You know the deal. You jump on Google search in quest of a chimichanga recipe. You search. Google spits out 3 million results in an eye-blinking 0.70 seconds. You click on the results. You read. And read. And read. No recipe in sight so you continue to read. You start scanning the page for a recipe, but escaping the recipe’s preamble is harder than getting out of plans you mistakenly made with someone when you were drunk last week. After scrolling, and scrolling, and scrolling until your fingers become sore, you FINALLY find the recipe, food preparation, and instructions in what seems is buried deeper than the bottom of the Mariana Trench. I’m trying to learn how to make chicken piccata, not read War and Peace.
Typical Recipe on Food Blogs:
1st Paragraph: “This delicious dish is easy to make and fill the dinner table with yumminess and ear-to-ear smiles.”
5th Paragraph: “My great-great Aunt Clarice made this recipe and it is in our family recipe book. See more of my family’s recipes by clicking here.”
8th Paragraph: “My grandmama (God rest her soul) loved crocheting and rabbits, and in 1942 she altered Aunt Clarice’s famous recipe passed down for generations with one special ingredient…that I’ll tell you about later.”
22nd Paragraph: “For this dish, I always use (insert food brand here), and you can buy those fine food products here (affiliate link).”
34th Paragraph: “The key to making this recipe is your blender, you need a professional-grade blender without a pro-grade price, that’s why I always use (insert blender brand here) blenders, they’re the best. Buy the blender here (insert affiliate link).”
54th Paragraph: “Now I call this dish ‘Auntie Clarice’s Chimichangas,’ but my 5-year-old son Elijah can’t pronounce the word ‘chimichangas’ so he calls them ‘chi-chi’s.’
77th Paragraph: “Elijah loves to play with our Labradoodle Sadie, but what Elijah doesn’t love is gluten. So see my recipe for gluten-free chimichangas here.”
83rd Paragraph: “The chimichanga is a Tex-Mex food, which was derived from cultural appropriation of Mexican cuisine, but I’m culturally appropriating the Texas part, so please don’t cancel me.”
97th Paragraph: FINALLY THE RECIPE.
The most infuriating aspect is that you may know the basic gist of a dish like braised short ribs and you just need to know at what temperature and for how long to cook the meat. Finding that key information in a food blog is more difficult than finding bad barbecue in Austin.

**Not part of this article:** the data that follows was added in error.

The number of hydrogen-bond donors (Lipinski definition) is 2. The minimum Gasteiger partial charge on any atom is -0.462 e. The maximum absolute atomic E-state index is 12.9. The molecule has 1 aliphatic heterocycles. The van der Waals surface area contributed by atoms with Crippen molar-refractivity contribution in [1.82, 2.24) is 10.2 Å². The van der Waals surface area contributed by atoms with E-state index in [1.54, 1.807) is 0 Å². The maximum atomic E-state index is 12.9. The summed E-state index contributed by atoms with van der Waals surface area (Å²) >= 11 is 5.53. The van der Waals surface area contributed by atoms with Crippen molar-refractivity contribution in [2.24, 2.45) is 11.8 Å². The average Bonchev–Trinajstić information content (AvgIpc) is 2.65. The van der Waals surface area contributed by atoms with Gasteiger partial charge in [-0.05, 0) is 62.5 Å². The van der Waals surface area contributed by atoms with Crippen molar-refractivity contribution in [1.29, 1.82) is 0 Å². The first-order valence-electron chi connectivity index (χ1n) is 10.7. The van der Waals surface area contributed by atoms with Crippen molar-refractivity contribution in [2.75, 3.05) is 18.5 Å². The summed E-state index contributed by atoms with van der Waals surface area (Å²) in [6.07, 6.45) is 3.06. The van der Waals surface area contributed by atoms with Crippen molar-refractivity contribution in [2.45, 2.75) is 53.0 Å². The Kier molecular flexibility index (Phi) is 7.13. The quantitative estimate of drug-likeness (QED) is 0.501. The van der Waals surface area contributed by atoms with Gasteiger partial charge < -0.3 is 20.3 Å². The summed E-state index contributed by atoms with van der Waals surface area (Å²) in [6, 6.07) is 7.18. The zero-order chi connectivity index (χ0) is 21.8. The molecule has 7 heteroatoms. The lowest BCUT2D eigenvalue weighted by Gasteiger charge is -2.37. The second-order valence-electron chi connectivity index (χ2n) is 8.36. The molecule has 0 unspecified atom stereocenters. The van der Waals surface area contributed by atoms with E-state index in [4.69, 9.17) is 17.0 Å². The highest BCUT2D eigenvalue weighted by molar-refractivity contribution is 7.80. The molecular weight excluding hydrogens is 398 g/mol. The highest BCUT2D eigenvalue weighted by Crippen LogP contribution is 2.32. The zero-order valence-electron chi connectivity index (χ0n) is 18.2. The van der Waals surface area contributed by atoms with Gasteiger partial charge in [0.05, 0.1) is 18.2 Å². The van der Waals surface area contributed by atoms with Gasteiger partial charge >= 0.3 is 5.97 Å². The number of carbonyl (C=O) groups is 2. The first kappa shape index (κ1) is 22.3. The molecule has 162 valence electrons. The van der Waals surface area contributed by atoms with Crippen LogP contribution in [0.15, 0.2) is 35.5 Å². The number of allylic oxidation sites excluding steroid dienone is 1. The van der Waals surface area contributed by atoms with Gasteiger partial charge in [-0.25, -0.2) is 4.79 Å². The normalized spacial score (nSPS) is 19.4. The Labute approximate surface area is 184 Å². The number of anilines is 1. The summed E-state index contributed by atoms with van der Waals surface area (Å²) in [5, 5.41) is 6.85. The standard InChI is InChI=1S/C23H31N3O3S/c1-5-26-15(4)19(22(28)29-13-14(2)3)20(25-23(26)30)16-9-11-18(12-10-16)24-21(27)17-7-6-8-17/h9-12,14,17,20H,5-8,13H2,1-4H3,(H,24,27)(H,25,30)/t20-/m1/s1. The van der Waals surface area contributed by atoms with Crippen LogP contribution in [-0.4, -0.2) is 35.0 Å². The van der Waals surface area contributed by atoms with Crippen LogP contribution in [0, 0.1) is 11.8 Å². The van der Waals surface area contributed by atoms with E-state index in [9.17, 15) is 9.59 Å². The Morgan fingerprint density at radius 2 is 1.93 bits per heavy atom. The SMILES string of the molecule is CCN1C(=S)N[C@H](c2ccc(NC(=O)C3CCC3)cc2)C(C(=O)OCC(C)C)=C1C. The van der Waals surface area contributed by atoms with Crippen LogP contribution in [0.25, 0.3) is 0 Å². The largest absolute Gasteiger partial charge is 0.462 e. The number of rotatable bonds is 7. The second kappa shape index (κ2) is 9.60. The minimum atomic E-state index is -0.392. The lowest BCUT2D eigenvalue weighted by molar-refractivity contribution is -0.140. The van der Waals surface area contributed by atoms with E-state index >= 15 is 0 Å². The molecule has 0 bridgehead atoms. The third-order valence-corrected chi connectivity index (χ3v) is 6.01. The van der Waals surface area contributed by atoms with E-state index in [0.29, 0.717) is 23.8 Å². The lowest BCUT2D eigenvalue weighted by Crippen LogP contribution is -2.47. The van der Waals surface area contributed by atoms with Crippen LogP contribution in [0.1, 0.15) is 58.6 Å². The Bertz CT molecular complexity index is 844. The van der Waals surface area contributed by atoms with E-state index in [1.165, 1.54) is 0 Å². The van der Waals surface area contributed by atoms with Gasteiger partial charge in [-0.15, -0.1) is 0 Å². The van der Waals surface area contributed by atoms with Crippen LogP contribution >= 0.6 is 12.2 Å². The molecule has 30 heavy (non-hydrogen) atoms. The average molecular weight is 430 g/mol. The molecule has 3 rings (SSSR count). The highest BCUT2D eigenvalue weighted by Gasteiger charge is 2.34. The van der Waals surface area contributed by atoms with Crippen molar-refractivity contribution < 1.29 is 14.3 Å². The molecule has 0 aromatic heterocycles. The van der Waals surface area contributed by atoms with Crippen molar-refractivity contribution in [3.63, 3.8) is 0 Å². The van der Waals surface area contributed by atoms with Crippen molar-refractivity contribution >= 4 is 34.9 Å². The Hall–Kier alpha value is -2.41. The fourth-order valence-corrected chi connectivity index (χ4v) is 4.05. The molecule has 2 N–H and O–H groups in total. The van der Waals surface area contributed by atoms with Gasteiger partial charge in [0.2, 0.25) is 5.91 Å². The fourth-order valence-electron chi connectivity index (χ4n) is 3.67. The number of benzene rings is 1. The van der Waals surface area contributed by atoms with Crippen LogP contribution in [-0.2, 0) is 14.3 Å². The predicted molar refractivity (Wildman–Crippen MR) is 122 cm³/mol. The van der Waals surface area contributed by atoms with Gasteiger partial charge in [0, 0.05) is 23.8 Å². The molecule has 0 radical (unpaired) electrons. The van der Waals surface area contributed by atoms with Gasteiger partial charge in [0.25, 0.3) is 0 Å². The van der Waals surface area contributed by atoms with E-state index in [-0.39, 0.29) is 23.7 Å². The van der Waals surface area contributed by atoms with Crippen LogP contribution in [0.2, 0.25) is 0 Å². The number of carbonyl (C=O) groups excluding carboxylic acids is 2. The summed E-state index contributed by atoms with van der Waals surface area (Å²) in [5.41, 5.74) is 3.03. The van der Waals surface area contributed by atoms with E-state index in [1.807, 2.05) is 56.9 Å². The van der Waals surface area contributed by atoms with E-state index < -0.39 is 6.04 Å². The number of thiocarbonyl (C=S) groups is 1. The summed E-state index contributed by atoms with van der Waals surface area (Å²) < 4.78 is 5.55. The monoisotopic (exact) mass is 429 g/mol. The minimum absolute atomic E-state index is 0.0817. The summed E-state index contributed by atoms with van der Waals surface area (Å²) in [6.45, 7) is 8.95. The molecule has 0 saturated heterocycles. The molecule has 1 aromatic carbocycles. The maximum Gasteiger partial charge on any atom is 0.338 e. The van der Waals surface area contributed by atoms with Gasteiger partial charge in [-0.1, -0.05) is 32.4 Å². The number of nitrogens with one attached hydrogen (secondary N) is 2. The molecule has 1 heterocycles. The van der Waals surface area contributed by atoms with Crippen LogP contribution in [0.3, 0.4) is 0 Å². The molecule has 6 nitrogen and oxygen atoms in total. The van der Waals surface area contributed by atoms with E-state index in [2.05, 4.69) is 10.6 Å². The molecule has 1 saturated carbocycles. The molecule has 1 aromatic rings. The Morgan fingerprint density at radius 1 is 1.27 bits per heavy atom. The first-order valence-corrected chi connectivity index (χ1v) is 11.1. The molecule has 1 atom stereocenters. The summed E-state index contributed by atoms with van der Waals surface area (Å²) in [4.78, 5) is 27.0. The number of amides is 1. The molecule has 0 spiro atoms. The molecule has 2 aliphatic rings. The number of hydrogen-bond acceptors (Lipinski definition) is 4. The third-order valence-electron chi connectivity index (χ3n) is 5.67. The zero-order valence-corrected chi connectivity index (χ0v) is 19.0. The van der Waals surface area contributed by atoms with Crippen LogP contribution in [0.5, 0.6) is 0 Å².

The argument from food bloggers is that they need a high word count for search engine optimization on sites such as Google. However, John Mueller, a senior webmaster trends analyst at Google, disagrees.
“From our point of view the number of words on a page is not a quality factor, not a ranking factor,” Mueller said, according to Search Engine Journal. “So just blindly adding more and more text to a page doesn’t make it better.”
“It’s a bit like if you want to present something to a client who’s walking in, you can give them a one or two-page brochure or you can give them a giant book of information,” Mueller explained. “And in some cases people will want a book with a lot of information. And in other cases people want something short and sweet. And that’s similar to search.”
So having relevant words and not 3,200 words about your family’s history of making chocolate bourbon pecan pie (the only pecan pie in my opinion) every Christmas, probably isn’t relevant to someone searching for a chocolate bourbon pecan pie recipe. Neither is writing five paragraphs about how seeing the sunset in Tuscany while eating spaghetti bolognese completely changed your life forever. Writing 5,372 words about how the author’s mother didn’t provide enough blueberry pancakes as a child, which left her feeling unwanted, isn’t helping anyone looking for a blueberry pancakes recipe.
Listen Susan, it’s fantastic that cooking helped you beat your debilitating dependence on ketamine. I’m happy for you, I really, really am. However, when I am looking for a recipe for Penang assam laksa, I am not trying to read the chronicle of your life’s trials and tribulations. Go air out your grievances on social media like everyone else.